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How a mountain and an octocat help us find peace on the Internet

For a whole generation of people, the computer display constitutes its own locale, a second home. It’s where many people do their work, catch up on the news, and connect with friends and family. This is part of what makes Unfriended’s haunted Skype-call conceit so convincing: teens are just as likely to encounter horror on the Internet as a cabin in the woods. David OReilly’s Mountain seemed to recognize this as well.

“reading the bible word-for-word backwards.” 

Half interactive simulation, half animated short, OReilly’s game took the idea of tablets, phones, and computers as places we inhabit and gave us a digital interpretation of a mountain to occasionally visit while we’re there. When Davis Cox reviewed it for Kill Screen, he noted how the game, like a lot of OReilly’s work, focused on the “intersection between the quiet, meditative moments of life and the broader technological world always encroaching on that serenity.” Mountain approached this divide by offering a place to rest and reflect between the bombardment of emails, notifications, and calendar reminders.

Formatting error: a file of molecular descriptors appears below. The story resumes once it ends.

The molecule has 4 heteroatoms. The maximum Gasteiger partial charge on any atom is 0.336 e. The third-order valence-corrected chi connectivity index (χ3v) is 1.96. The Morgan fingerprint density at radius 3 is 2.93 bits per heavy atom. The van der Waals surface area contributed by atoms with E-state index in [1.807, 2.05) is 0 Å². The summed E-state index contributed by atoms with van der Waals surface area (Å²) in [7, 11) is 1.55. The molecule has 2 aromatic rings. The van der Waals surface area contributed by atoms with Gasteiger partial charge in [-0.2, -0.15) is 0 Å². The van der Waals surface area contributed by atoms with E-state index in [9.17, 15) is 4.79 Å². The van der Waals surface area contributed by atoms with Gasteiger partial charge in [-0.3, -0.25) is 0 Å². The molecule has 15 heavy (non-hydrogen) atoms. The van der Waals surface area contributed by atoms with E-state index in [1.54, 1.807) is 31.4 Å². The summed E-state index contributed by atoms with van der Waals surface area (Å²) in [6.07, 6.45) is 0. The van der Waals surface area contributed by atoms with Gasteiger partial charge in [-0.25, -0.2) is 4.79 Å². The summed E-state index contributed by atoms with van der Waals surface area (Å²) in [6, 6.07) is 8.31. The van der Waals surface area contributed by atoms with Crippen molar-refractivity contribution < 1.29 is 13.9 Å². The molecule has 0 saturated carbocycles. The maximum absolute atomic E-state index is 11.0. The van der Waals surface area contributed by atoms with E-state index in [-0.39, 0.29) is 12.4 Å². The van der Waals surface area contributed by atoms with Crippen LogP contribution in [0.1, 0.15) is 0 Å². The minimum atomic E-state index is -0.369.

On May 11, OReilly’s creations will be featured in an exhibit at MoMA, but later that week he’ll be sharing it with attendees at Kill Screen’s Two5six conference. Ranging from short films and YouTube series to games and mascots, O’Reilly’s work captures the more absurdist dimensions of Internet culture in playful terms. Octocat Adventures, a video series drawn mostly in MS Paint, told the story of a red octopus-cat in search of its parents as created by the fictional Randy Peters. Narrated stream of conscious in the voice of a young child, the series’ “So Bad, It’s Good” quality puts a spotlight on the different ways stories resonate with audiences on the Internet.

When asked how he came to project, OReilly responded, “I don’t really remember. I wanted to try experimenting with the YouTube audience and Microsoft Paint.” As for the story of Octocat, the Irish film-maker said it came to him from “reading the bible word-for-word backwards.”

You’ll be able to hear O’Reilly discuss his work at greater length at Two5six. A three-day celebration of a life well-played, the conference will take place Friday, May 15 through Sunday, May 17 at Villain (50 North 3rd Street) in Williamsburg, Brooklyn. You can buy tickets here.